Its shares are up 76% this year and have a three-year, average annual loss of 40%. Analysts give its shares one "buy" rating, 10 "holds," one "weak hold," and one "sell," according to a survey of analysts by S&P.
S&P, which has its shares rated "hold," says "steep loan defaults among its former students and the very high proportion of its students using the government's Title IV loans have put (it) at risk of not complying with government regulations, although (it) recently said it thinks its risks in these areas have been greatly reduced." It also said it thinks Corinthian's enrollment drop has bottomed.
Career Education Corp.
Career Education, with a market value of $464 million, offers everything from certificate programs to doctoral degrees and has over 100,000 enrolled students. It operates more than 90 campuses in the U.S. and other countries.
Its shares are down 13% this year and have a three-year, average annual loss of 32%. Analysts give its shares eight "holds" and five "weak holds," according to a survey of analysts by S&P.
S&P has its shares rated "sell," and says its greatest challenge is related to the discovery of improper job rates at some campuses, the concurrent resignation of its president and CEO, and its subsequent receipt of a letter from its accreditor asking it to present reasons why its accreditation should not be suspended. There has yet to be a ruling on that. It's due to release earnings May 1.
Strayer, with a market value of $1 billion, is a for-profit educator with 92 campuses in 21 states, and serves students in all 50 states and 30 countries through its online programs. It has a wide range of degree programs.
Its shares are down 12% this year and have a three-year, average annual loss of 20%. Analysts give its shares one "buy" rating, three "buy/holds," nine "holds," and one "weak hold," according to a survey of analysts by S&P.
Bridgepoint, with a market value of $1.1 billion, offers associate to doctoral degrees in the areas of business, education, psychology, social sciences, and health sciences. Although it has two campuses, one in Iowa and the other in Colorado, it serves about 99% of its roughly 87,000 students online.
Its shares are down 7.4% this year, but have a three-year, average annual return of 22%. Analysts give its shares two "buy" ratings, four "buy/holds," and four "holds," according to a survey of analysts by S&P.
For its current fiscal year, the company projected student growth this fiscal year of about 10% and has been impacted by the tougher government standards. Last year enrollments grew by 11% after growth of 45% in 2010 and 70% in 2009.
ITT Educational Services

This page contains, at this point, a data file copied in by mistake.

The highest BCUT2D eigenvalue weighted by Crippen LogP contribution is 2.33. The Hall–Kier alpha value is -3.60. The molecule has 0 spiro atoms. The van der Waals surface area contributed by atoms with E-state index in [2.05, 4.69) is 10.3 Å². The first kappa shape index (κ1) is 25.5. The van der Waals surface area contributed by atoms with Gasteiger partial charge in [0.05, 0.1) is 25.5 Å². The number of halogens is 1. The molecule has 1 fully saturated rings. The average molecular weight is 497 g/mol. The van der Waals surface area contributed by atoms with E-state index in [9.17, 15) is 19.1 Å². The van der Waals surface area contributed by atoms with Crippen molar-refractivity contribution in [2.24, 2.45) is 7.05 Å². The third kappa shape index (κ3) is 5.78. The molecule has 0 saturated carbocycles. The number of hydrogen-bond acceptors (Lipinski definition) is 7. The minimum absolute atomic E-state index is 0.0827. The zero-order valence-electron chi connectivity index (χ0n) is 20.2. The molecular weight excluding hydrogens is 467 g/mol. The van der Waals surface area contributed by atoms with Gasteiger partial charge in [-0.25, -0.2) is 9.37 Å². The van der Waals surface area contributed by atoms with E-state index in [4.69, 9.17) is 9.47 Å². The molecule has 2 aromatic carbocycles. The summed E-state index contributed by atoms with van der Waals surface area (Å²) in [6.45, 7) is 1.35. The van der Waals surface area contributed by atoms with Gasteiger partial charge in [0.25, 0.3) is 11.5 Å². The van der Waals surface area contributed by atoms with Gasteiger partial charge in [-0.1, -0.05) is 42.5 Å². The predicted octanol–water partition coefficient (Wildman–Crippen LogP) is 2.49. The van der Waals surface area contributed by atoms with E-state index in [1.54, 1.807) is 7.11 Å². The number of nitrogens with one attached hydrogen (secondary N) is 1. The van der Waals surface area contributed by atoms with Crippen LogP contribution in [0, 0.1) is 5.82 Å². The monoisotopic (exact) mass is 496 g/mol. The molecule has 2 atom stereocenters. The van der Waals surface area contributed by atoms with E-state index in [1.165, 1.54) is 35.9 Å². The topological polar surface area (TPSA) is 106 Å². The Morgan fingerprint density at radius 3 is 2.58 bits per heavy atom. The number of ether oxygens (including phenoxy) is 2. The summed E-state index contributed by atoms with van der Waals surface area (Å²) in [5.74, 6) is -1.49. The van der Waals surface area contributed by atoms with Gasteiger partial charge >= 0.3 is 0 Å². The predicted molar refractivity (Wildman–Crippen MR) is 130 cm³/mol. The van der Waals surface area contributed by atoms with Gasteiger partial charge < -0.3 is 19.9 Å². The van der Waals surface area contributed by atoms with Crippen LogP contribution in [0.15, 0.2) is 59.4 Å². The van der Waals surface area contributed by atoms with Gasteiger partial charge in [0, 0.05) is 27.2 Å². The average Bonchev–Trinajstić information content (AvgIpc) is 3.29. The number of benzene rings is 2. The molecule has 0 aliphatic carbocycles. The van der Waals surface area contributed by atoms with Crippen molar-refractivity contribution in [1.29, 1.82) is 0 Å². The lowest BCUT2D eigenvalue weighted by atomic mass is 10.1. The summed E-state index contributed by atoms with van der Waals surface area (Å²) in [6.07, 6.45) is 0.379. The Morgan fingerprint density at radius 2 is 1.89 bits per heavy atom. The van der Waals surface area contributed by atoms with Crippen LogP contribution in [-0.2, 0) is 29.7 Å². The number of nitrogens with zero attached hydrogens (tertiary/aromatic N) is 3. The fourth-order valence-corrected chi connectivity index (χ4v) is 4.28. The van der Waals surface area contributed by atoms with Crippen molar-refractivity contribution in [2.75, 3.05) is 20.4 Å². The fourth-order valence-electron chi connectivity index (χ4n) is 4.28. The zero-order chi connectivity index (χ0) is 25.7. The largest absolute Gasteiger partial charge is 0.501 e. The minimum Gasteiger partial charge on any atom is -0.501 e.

ITT Educational, with a market value of $1.5 billion, is a for-profit post-secondary education provider serving more than 88,000 students at its ITT Technical Institute and Daniel Webster College. It has 126 campuses and four learning centers in 38 states.
Its shares are up 5% this year, but have a three-year, average annual decline of 17%. Analysts give its shares three "buy" ratings, two "buy/holds," nine "holds," and two "sells," according to a survey of analysts by S&P.
For fiscal 2012, analysts expect it will earn $7.96 per share, and earnings will decline 6% next year to $7.51 per share.
DeVry, with a market value of $2 billion, is a diversified for-profit education company offering undergraduate and graduate programs in business and technology fields, and health-care.
Its shares are down 16 % this year and have a three-year, average annual loss of 10%. Analysts give its shares six "buy" ratings, three "buy/holds," and nine "holds," according to a survey of analysts by S&P. For fiscal 2012, analysts estimate it will earn $3.52 per share and that earnings will decline 3% next year to $3.43 per share.
S&P has it rated "hold," saying that "recent regulatory matters and negative publicity about for-profit educators have started to hurt (its) new student enrollments (and those at nearly all of its peers), and we see this continuing for a while."
Apollo, with a market value of $4 billion, is one of the world's largest for-profit education companies, with 350,000 students enrolled in its University of Phoenix. The company offers classes online and at its learning centers in nearly 40 states and internationally.
Its shares are down 35% this year and have a three-year, average annual decline of 19%. Analysts give its shares three "buy" ratings, six "buy/holds," nine "holds," and one "weak hold," according to a survey of analysts by S&P.
S&P has a "sell" rating on its shares as it says it finds them "overvalued" given the regulatory pressures the company and the industry faces. S&P expects revenues to decline 13% this fiscal year (ending in August) and another 8% in fiscal 2013, following a 4% drop in fiscal 2011.
For fiscal 2012, analysts estimate it will earn $3.36 per share and that that will decline by 4% to $3.21 next year. The Yacktman fund owned 2.1% of its shares at the end of the first quarter, the largest of any mutual fund.